static std::string trim_dashs(const std::string& arg) {
      if (arg.size() > 2 && arg[0] == '-' && arg[1] == '-')
        return {arg.begin() + 2, arg.end()};
      if (arg.size() > 1 && arg[0] == '-')
        return {arg.begin() + 1, arg.end()};
      return arg;
    }

Does this really need to be part of the public interface of parameter?

Also, it looks like you could use a starts_with() function, to simplify:

auto trim_dashs(std::string const& arg)
{
    if (arg.size() > 2 and starts_with(arg, "--"))
        return arg.substr(2);
    if (arg.size() > 1 and starts_with(arg, '-'))
        return arg.substr(1);
    return arg;
}

starts_with() will be generally useful elsewhere, too.

    static bool is_valid_key(const std::string& in) {
      return (in.size() == 2 && in[0] == '-' && in[2] >= 'A' && in[2] <= 'z') ||
             (in.size() >= 3 && in[0] == '-' && in[1] == '-' && in[2] >= 'A' && in[2] <= 'z');
    }

There are a couple of issues here.

The first is that you have a bug. I think you meant to use in[1], not in[2] in the last part of the first line of that long expression.

Another issue is the way you’re checking for A <= ? <= z… that really doesn’t make a lot of sense. If you’re using Unicode, then you’re saying that -[ is a valid option… but -1 isn’t. That’s a little weird.

There doesn’t seem to be a reason why this function is part of parameter. It’s only used in cli, and only to check whether the next command line argument is (using regex) -[^-] or --.+.

    std::string key() const {
      return key_;
    }

    std::string description() const {
      return description_;
    }

These functions can be made much more efficient and no-fail (noexcept) by returning string const& rather than string.

    template <typename T>
    T as() const {
      assert((typeid(T).hash_code() == type_info_.get().hash_code()) ||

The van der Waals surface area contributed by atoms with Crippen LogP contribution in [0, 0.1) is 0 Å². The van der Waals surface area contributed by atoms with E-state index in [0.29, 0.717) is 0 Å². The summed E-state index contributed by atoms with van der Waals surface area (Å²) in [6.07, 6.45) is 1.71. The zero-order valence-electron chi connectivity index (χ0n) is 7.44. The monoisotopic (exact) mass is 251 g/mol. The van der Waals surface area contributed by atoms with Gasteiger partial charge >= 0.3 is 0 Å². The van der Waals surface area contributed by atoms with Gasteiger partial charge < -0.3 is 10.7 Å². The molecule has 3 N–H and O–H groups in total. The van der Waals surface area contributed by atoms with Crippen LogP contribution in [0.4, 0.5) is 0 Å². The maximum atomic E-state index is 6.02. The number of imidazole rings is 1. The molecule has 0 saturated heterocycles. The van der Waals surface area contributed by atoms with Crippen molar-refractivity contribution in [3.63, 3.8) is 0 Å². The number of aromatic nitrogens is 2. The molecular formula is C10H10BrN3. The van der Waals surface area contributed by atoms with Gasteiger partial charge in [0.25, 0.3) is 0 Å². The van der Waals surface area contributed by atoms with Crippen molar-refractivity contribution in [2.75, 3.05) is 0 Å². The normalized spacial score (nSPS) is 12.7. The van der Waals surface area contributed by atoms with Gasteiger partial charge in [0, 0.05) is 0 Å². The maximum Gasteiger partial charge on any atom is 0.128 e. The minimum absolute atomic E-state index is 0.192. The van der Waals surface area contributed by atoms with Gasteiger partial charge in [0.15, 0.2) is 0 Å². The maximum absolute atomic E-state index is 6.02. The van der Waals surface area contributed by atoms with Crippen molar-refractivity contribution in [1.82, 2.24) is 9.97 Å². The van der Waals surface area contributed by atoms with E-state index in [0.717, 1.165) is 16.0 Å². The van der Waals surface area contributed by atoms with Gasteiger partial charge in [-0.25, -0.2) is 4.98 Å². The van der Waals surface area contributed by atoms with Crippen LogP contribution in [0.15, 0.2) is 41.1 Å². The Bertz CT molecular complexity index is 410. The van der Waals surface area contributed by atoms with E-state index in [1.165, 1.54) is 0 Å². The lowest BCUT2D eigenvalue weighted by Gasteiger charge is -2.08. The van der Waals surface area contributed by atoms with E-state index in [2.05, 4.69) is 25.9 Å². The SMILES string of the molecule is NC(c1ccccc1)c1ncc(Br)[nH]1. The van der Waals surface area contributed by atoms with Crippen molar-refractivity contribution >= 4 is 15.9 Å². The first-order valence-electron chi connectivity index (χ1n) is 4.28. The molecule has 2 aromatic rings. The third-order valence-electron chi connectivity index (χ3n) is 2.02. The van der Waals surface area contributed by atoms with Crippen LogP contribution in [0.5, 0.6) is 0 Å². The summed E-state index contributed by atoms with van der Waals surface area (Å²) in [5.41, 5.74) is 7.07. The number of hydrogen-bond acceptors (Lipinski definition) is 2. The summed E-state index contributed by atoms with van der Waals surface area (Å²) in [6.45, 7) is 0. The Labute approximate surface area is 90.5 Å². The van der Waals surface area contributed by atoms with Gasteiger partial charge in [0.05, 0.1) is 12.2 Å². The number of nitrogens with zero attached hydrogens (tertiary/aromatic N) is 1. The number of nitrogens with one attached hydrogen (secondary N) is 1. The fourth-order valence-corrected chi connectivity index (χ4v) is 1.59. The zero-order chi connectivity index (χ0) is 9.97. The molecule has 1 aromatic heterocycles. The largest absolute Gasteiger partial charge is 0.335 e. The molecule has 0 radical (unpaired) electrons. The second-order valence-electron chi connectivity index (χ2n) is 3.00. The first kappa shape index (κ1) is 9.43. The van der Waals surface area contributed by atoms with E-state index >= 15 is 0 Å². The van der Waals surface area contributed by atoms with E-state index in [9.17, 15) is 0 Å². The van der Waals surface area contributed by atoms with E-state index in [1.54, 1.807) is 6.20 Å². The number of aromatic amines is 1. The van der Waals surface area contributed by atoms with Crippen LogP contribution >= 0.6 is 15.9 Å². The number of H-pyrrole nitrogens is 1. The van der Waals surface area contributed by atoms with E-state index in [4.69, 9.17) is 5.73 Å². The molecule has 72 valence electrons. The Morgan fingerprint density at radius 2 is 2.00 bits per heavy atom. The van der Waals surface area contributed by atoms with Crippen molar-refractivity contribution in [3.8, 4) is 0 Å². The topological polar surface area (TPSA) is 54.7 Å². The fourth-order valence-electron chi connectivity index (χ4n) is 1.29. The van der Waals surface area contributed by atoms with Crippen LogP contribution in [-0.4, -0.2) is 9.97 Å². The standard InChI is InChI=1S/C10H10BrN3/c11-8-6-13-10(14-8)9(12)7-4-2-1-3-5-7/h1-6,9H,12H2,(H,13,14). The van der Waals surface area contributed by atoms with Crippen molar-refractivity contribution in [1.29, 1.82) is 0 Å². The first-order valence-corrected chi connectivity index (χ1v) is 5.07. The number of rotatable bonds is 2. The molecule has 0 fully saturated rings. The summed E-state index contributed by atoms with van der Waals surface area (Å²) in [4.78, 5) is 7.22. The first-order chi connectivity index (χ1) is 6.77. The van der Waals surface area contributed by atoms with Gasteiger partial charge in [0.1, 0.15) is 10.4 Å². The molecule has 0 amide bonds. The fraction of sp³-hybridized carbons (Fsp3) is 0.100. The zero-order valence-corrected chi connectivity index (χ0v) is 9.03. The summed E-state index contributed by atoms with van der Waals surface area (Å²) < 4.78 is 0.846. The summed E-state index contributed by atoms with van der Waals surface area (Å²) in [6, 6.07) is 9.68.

((typeid(T).hash_code() == typeid(bool).hash_code()) &&
              (typeid(parameter::single).hash_code() == type_info_.get().hash_code())));
      T arg;
      std::stringstream ss(argument_);
      ss >> arg;
      return arg;
    }

I already gave my thoughts on this function above, but I’ll just add that you don’t do any error checking on the conversion (ss >> arg).

    template <typename T = void>
    bool is() const {
      return typeid(T).hash_code() == type_info_.get().hash_code() ||
             typeid(T).hash_code() == typeid(parameter::value<void>).hash_code();
    }

What exactly is this function supposed to be checking? If this parameter is supposed to be int, then p.is<int>() returns true… but p.is<parameter::value<void>>() also returns true. What does that mean?

std::reference_wrapper<const std::type_info> type_info_;

This is a bit clunky and silly; it makes more sense to just store a std::type_index.

cli(const std::set<parameter> parameters, int argc, char** argv)

Before I get into the guts of this constructor, I want to note that I’m not keen on the idea of storing the parameter list in a set. (Or an unordered_set for that matter.)

The reason why is because very often the order of parameters is relevant. For example, if I have options for turning verbosity on and for “silent mode”, I might make the last one on the command line take precedence. Even if that’s not important, I may have ordered the options in some logical way so that when the help message is printed, they make more sense. Putting the parameters in a set (or unordered_set) throws away my ordering.

Now, you may argue “but set lookup is fast!”… but is it? You should try profiling that. You may be surprised.